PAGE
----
The Radicalism of Suffrage: Why Voting Matters in America

From Harper's Weekly: An example of racially-based intimidation of voters during the Reconstruction period. The caption reads, "Of Course he Wants to Vote the Democratic Ticket." As the party of southern white supremacy following the Civil War, Democrats feared the power of enfranchised, Republican-voting African-Americans. This is because voting symbolizes power and agency.

From Harper’s Weekly: An example of racially based intimidation of voters during the Reconstruction period. The caption reads, “Of Course he Wants to Vote the Democratic Ticket.” As the party of southern white supremacy following the Civil War, Democrats feared the power of enfranchised, Republican-voting African-Americans. This is because voting symbolizes power and agency.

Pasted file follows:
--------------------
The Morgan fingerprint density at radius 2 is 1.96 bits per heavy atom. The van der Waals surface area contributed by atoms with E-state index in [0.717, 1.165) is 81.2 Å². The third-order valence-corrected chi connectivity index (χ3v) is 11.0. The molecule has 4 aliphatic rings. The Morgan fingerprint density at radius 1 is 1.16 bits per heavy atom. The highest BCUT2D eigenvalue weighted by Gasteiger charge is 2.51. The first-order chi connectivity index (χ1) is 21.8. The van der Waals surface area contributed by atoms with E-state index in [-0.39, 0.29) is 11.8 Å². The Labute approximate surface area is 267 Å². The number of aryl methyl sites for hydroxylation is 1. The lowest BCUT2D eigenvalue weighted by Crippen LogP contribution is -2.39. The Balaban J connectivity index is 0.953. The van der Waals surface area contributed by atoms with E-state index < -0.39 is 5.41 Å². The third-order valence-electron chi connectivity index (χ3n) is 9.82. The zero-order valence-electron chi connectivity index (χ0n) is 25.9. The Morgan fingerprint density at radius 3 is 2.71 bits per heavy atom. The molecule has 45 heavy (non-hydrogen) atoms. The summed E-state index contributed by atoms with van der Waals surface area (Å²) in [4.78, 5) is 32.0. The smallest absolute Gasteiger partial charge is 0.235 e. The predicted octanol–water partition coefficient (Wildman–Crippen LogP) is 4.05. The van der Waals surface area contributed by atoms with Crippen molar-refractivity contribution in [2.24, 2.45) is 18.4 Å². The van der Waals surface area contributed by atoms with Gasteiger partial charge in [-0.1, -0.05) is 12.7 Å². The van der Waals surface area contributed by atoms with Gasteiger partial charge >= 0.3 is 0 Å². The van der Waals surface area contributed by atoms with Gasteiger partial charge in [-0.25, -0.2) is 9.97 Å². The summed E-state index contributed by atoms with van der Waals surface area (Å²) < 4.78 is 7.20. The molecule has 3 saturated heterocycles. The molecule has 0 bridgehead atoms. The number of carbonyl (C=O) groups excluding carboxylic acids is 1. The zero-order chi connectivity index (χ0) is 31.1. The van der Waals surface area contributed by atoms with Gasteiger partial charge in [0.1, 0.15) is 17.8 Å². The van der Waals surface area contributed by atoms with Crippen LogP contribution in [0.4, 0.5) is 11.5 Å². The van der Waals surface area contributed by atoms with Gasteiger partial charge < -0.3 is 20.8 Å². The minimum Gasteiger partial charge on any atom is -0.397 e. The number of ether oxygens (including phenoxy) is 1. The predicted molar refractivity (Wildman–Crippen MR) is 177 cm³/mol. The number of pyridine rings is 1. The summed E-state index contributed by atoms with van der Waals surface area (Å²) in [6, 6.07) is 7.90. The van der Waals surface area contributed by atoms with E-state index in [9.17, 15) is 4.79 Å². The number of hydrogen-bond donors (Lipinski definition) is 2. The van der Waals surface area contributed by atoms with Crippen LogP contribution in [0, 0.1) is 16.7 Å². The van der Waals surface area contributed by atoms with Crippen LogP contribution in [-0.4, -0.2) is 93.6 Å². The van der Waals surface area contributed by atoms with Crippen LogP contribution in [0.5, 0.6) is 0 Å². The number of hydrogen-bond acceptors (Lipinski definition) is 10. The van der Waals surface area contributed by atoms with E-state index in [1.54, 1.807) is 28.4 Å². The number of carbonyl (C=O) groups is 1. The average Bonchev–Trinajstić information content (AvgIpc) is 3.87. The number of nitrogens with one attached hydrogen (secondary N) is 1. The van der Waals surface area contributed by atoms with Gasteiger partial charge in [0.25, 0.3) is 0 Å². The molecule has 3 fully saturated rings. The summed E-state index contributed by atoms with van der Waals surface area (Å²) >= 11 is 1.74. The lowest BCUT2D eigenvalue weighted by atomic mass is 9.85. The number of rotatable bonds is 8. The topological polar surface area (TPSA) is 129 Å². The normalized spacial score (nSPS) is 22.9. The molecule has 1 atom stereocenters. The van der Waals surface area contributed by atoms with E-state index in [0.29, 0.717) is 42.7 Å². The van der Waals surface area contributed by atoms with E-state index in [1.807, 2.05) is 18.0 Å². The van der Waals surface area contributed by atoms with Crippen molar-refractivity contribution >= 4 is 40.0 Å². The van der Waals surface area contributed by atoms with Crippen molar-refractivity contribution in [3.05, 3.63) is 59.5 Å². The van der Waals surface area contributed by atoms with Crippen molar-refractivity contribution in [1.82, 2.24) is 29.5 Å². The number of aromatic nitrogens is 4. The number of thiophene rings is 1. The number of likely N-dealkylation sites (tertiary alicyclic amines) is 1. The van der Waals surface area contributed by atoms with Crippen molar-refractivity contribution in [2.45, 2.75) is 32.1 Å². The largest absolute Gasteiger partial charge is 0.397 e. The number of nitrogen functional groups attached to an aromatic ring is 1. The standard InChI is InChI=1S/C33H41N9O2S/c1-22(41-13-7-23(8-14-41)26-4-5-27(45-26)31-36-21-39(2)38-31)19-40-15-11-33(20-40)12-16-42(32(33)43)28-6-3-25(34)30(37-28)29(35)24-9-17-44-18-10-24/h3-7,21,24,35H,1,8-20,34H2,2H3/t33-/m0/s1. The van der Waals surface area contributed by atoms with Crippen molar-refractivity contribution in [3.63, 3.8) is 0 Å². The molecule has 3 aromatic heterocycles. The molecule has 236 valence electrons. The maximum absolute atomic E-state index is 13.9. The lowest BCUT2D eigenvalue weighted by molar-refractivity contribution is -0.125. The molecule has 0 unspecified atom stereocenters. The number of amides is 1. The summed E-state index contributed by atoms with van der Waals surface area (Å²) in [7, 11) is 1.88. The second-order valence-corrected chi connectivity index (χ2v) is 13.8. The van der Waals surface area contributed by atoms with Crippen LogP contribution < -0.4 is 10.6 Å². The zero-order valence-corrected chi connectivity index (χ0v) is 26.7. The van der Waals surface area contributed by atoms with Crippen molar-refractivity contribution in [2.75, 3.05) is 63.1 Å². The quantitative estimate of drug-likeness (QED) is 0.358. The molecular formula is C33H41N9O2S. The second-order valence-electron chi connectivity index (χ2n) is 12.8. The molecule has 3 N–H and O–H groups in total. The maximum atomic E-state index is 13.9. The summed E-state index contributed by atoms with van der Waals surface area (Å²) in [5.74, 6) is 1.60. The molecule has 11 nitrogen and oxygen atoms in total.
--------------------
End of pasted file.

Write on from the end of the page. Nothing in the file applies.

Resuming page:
Voting is a radical act. That’s right, you heard me. If you’re one of the roughly fifty, to sixty percent of Americans who actually vote in presidential elections, then you’re a committed radical. If you’re one of the even fewer who vote in off-year midterm elections that decide boring stuff like congressional representation (you know, the stuff that actually matters), then you’re downright revolutionary.

Of course, the idea that voting is radical might seem ridiculous. After all, a good many Americans have, for a long time now, been convinced that their vote simply doesn’t count. They look at a political system that is infested with the wriggling worms of corporate lobbyists and “dark money” special interest peddling, and,¬†understandably conclude that the vote of any individual Joe or Jane Six-Pack won’t make a dent in the system’s corruption-infused force-field.

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